The Prisoner

She’s up at the crack of dawn, and she knows it’s over. There’s too much to be done. Too many people to be satisfied. Too many expectations to be met.

The morning chill lays low upon the house. The drought is bitter, but she is used to bitterness. After all, it is the dominant flavor of her life, the one emotion she knows best. There used to be other emotions. She used to love and hate. Laugh and cry. Experience beauty and disgust. Feel pride and shame.

But that was a long, long time ago. Another universe, another time. She was human then. A person. A girl, with hopes and dreams. But no longer. She is now a Wife and a Daughter-in-Law. Nothing more and nothing less. The girl is gone and the emotions as well, numbed by the bitter winds of her own private winter. He hates the sight of her. They don’t want her back. They just want her to adjust.

The first rays of light hit the house. Weak and cold. The warmth is elusive. A metaphor for her own life. The light is harsh to her eyes. She, the prisoner in the dark.

She, who is her own jailer. A gilded prison it is not, occasioned as it is by drudgery and abuse. These prison bars were forged long ago, by the very people who wished the best for her. Those who brought her in this world. Those who paid for this prison. Those who thought the prison was the best place for her to live her life in.

And now she cries out. The bars are too strong and the prison too bleak. The fatigue is overwhelming. All she wants is that rope… and everything is peaceful. Forever.


This “drabble” is inspired from Sweety’s story (IHM did an excellent post on it here ). This story in particular really saddened me and shook me up, but it must be remembered that Sweety is not the only one. There are thousands of Indian women (and men) who are stuck in bad marriages but are unable to leave, thanks to their social conditioning and the stigma of divorce.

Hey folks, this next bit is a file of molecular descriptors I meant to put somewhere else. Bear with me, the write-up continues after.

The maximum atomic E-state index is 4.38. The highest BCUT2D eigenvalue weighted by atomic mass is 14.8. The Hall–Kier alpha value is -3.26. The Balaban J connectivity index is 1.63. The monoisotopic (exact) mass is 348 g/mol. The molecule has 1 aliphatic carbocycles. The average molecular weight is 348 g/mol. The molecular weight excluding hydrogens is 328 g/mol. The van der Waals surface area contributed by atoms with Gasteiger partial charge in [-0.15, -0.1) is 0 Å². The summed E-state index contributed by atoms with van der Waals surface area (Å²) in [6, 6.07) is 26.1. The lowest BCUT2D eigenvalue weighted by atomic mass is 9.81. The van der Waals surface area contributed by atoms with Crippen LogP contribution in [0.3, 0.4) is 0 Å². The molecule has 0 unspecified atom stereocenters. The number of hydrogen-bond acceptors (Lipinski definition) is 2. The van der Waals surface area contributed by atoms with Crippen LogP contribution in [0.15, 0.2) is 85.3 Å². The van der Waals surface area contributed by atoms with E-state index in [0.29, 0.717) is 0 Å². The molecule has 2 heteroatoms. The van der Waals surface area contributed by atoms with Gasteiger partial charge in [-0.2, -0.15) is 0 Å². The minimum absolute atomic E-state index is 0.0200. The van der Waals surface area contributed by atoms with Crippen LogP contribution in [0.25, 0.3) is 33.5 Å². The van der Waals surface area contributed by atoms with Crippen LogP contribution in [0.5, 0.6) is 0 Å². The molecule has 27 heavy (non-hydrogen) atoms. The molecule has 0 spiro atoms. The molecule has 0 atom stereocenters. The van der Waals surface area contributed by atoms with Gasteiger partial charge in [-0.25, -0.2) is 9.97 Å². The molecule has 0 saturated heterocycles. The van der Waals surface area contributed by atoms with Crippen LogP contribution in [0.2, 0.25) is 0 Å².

It is high time that we stopped looking at divorce as though it is a cardinal sin. When people decide to separate, they USUALLY have a good reason for it. If divorce was a respectable option in Indian society today, Sweety may still have been alive and well. It was the mental block that really killed her; the rope was just an agent. 

This entry was posted in Society by Praveen (PT). Bookmark the permalink.

About Praveen (PT)

Lawyer, Foodie, Delhi-ite, Cat-owner and Newly Minted Dad. Garnished with liberal politics, Laissez Faire social attitudes and a few Grey hair. Served warm and gentle on a mildly world-weary sauce.

7 thoughts on “The Prisoner

  1. Very sad and very true, and the most painful part is that Sweety is not the only one. Just the woman’s own self-worth can make so much difference…
    “If divorce was a respectable option in Indian society today, Sweety may still have been alive and well.” sums it up I feel.

  2. Well written PT..I would like to add that it is high time that the option of remaining single by independent educated girls ,is respected by the society .If girls are not subjected to extreme pressure to get married as soon as they ‘come of age’,there will be less compromise in the institution of marriage for then more and more girls will marry with and out of their own choice.

    It all boils down to empowerment ,the power to marry or not to marry and if married and not happy,then…to stay married or to get divorced.our daughters should feel secure as individuals first.

    • Sharmila,

      I agree.

      The stigma of being single beyond “marriageable” age contributes to poor decision-making when it comes to marriage. Moreover, since divorce means that you’re going to be single at least for a while, the same stigma also tends to KEEP people like Sweety in bad marriages.

  3. Sorry for this late comment.
    I Didn’t know you blogged till IHM gave indicated the link.
    I will come again.
    I have always liked reading your comments at IHM’s blog.
    Glad to add your blog to my reading list

  4. When Dickens separated from his wife in 1858, divorce was almost unthinkable, particularly for someone as famous as he was, and so he continued to maintain her in a house for the next 20 years until she died. Although they appeared to be initially happy together, Catherine did not seem to share quite the same boundless energy for life which Dickens had. Nevertheless, her job of looking after their ten children, and the pressure of living with a world-famous novelist and keeping house for him, certainly did not help.

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